Bad Diversity Statistics

According to new data from the Equal Employment Opportunity Commission (EEOC), as cited by the Washington Post, the federal government has done little to recruit and maintain a diverse workforce.

“The statistics show that, in some cases, the federal workforce is less diverse than the population in general,” said Joe Davidson, a Washington Post reporter.

When it comes to racial and ethnic groups, the Feds only recruited or maintained less than one-tenth of a percentage point with African American employment increasing from 17.94 to 17.97 percent; the Latino population from 7.90 to 7.95 percent; Asian 5.90 to 5.95 percent; and Native Hawaiian or other Pacific Islander from 0.36 to 0.38 percent from 2010 until 2011. So what are the other institutional issues?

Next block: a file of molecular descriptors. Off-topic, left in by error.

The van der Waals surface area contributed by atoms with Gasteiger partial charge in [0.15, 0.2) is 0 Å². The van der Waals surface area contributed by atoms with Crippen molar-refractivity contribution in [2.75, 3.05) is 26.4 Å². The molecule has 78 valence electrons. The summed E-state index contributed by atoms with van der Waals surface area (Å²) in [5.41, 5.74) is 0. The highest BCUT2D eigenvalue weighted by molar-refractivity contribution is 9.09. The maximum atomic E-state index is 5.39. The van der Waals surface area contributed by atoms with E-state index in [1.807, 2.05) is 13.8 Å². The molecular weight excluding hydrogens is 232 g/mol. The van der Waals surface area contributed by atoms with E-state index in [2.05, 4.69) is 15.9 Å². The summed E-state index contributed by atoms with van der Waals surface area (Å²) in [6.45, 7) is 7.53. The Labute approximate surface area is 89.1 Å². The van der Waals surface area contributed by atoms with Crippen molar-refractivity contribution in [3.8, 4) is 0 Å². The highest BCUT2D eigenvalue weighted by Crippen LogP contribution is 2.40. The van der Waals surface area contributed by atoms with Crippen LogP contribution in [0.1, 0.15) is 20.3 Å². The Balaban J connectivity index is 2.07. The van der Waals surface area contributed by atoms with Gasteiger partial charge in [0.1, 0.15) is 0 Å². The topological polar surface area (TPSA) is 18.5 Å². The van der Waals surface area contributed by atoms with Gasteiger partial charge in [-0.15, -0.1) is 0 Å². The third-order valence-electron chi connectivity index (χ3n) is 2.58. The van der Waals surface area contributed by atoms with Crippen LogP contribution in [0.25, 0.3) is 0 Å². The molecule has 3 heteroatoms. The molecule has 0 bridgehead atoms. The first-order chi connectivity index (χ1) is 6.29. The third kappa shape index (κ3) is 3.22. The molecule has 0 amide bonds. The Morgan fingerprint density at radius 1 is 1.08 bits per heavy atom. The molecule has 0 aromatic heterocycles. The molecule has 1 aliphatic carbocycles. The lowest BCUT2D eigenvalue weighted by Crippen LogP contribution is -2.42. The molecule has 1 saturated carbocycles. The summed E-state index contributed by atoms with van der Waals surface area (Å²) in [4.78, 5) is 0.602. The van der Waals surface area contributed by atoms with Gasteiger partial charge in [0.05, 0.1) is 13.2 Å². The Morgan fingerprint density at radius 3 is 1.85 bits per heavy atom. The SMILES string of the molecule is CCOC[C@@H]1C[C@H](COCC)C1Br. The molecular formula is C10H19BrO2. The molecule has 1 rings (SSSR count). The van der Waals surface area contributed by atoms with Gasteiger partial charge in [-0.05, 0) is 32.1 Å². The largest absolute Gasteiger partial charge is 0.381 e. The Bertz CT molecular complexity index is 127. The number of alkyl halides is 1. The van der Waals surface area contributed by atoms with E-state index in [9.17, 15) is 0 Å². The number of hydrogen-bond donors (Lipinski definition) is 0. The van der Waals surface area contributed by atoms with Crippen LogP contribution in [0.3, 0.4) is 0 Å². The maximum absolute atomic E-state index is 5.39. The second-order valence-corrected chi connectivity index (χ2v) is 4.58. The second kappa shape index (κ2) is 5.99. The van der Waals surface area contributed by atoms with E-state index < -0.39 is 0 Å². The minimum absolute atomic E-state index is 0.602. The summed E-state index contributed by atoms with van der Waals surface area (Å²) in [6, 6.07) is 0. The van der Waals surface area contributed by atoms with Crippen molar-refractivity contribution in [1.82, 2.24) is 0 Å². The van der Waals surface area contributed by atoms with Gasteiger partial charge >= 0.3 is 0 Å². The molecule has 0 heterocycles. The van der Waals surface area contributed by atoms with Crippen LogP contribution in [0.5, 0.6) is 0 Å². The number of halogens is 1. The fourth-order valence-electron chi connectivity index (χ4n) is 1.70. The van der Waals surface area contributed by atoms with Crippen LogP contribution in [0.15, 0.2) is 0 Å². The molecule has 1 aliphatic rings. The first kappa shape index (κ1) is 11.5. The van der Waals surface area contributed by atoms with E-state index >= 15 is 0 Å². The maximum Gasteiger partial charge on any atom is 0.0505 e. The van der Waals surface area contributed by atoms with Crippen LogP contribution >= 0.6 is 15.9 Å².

Incompetent Bureaucrats

It has been over 50 years since President Kennedy described working for the government as “… a proud and lively career.” And today there are still many public servants who have dedicated their lives to honorably serving the nation. But there also are others who have done nothing to uphold his fundamental promise of good old-fashion dedication and commitment to the public. As a result, some federal employees have given the entire workforce a bad reputation in recent years, says the Washington Post.

“We all know the stereotypes about government workers: clock-watching, initiative-blocking bureaucrats, ignorant about the financial constraints of the real world,” said Mary Ellen Slayter, a Washington Post reporter. “They don’t make much money, but they don’t have to do much either.”